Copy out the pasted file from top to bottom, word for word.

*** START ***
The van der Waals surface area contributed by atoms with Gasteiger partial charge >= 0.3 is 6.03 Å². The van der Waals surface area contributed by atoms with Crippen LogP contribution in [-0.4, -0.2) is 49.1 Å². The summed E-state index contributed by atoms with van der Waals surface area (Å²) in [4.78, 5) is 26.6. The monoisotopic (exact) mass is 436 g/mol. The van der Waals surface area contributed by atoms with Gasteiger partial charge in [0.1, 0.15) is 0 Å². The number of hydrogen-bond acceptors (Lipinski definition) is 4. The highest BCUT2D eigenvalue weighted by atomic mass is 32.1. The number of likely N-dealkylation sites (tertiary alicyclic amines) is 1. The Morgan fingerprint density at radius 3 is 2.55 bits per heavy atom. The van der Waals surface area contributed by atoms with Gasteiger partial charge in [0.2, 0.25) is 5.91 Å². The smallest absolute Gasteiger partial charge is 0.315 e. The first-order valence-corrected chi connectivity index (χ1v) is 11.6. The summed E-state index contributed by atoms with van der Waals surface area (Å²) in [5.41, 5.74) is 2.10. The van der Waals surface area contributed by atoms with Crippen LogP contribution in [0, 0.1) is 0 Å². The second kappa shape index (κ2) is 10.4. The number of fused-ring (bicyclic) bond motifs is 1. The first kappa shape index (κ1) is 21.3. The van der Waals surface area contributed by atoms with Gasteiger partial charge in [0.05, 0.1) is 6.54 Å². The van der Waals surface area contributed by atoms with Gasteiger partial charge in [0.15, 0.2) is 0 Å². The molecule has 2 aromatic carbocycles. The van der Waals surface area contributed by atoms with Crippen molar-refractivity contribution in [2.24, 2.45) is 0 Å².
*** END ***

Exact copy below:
The van der Waals surface area contributed by atoms with Gasteiger partial charge >= 0.3 is 6.03 Å². The van der Waals surface area contributed by atoms with Crippen LogP contribution in [-0.4, -0.2) is 49.1 Å². The summed E-state index contributed by atoms with van der Waals surface area (Å²) in [4.78, 5) is 26.6. The monoisotopic (exact) mass is 436 g/mol. The van der Waals surface area contributed by atoms with Gasteiger partial charge in [0.1, 0.15) is 0 Å². The number of hydrogen-bond acceptors (Lipinski definition) is 4. The highest BCUT2D eigenvalue weighted by atomic mass is 32.1. The number of likely N-dealkylation sites (tertiary alicyclic amines) is 1. The Morgan fingerprint density at radius 3 is 2.55 bits per heavy atom. The van der Waals surface area contributed by atoms with Gasteiger partial charge in [0.2, 0.25) is 5.91 Å². The smallest absolute Gasteiger partial charge is 0.315 e. The first-order valence-corrected chi connectivity index (χ1v) is 11.6. The summed E-state index contributed by atoms with van der Waals surface area (Å²) in [5.41, 5.74) is 2.10. The van der Waals surface area contributed by atoms with Crippen LogP contribution in [0, 0.1) is 0 Å². The second kappa shape index (κ2) is 10.4. The number of fused-ring (bicyclic) bond motifs is 1. The first kappa shape index (κ1) is 21.3. The van der Waals surface area contributed by atoms with Gasteiger partial charge in [0.05, 0.1) is 6.54 Å². The van der Waals surface area contributed by atoms with Gasteiger partial charge in [0.15, 0.2) is 0 Å². The molecule has 2 aromatic carbocycles. The van der Waals surface area contributed by atoms with Crippen molar-refractivity contribution in [2.24, 2.45) is 0 Å².